A Midnight Visit has been heralded as a ‘choose-your-own-adventure, part film-set, part performance, part sound-scape’ theatrical world based on the writing of Edgar Allan Poe.
Following sell-out performances in Melbourne and Sydney, the performance will bring Poe’s House of Usher to a disused warehouse in the heart of Fortitude Valley, with 36 rooms to explore.
Although the basis of the performance, director Kirsten Siddle is quick to point out that you don’t need to know Poe to enjoy the show.
“Poe was an amazing creative and writer and our spaces spin in all kinds of directions. It is a dream within a dream, there are a lot of fantasy spaces in there that are derived from ideas that are present in Edgar Allan Poe’s work,” she said.
“There are also spaces that feel like real world spaces that Edgar Allan Poe may have inhabited.”
Siddle said set design is constantly being reconfigured and changed, but some creative license has been taken with past iterations involving a giant neon pink ball pit, a full-sized Church, and a construction of the dining room from Poe’s Fall of the House of Usher.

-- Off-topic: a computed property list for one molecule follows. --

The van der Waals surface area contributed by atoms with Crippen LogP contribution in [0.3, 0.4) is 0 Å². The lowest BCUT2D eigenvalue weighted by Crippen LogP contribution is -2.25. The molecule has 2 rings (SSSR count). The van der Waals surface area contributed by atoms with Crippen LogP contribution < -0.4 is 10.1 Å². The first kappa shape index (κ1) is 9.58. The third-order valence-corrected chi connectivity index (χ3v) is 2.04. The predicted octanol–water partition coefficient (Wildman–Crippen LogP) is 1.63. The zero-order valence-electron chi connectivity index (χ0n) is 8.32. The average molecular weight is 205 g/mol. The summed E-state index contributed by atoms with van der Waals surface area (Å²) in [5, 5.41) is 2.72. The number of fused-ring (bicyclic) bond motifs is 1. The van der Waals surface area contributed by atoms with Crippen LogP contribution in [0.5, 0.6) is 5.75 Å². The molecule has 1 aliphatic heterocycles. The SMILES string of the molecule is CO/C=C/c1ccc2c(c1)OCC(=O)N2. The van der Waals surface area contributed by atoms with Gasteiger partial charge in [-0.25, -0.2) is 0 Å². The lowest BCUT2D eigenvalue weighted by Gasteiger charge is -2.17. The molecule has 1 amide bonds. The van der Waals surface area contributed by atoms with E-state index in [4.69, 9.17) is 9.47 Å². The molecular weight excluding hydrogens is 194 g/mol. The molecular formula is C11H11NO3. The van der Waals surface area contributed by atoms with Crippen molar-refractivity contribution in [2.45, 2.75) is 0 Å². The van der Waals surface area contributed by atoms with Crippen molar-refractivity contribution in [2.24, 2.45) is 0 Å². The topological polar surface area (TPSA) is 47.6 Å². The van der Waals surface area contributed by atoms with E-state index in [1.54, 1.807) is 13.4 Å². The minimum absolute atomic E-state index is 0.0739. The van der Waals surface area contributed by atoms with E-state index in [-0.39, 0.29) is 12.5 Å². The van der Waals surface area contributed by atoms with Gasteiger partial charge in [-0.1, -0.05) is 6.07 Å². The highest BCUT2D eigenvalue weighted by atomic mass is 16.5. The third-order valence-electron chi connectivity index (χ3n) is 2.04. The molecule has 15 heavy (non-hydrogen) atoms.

“There’s a lot of physical spaces to explore. People come in maybe with a group of friends or with a partner or something but they may take different routes,” she said.
“One may turn left and one may choose to turn right, when they go upstairs or downstairs, and they’ll see different things.”
Siddle said the dream-world ends at The Raven’s Rest, a gothic bar serving Poe-themed cocktails where participants can share their journey with one another.
“There is over nine hours of performance content in the piece, and it means that when you come out into the bar at the end for a cocktail, everyone has a different story.
“One of my favourite things to do is hang out in the bar and listen to people debrief about their experience and excitedly talk about where they have been.”
The performance is designed deliberately to give audiences agency over their experience, which Siddle said she had not seen properly explored in Australia’s theatre environment.
“I wanted to curate a space with elements of theatrical immersion. The audience is an integral part of the space and that has an electricity to it,” she said.
“Poe is a great subject for this because he was exploring ideas which represent the human condition and the emotions that he was exploring through his work were not just dark and gothic but also vivid, dreamlike, fantasy worlds.
“The work really is multi-tonal, sometimes it is hilarious, sometimes it is whimsical. It can be quite dark, or a little bit scary or spooky. But it’s also just fun and very playful so there’s a lot of unexpected surprises for the audience to experience.”
A Midnight Visit begins 27 July, for more information or tickets go to A Midnight Visit’s website.Jump to next article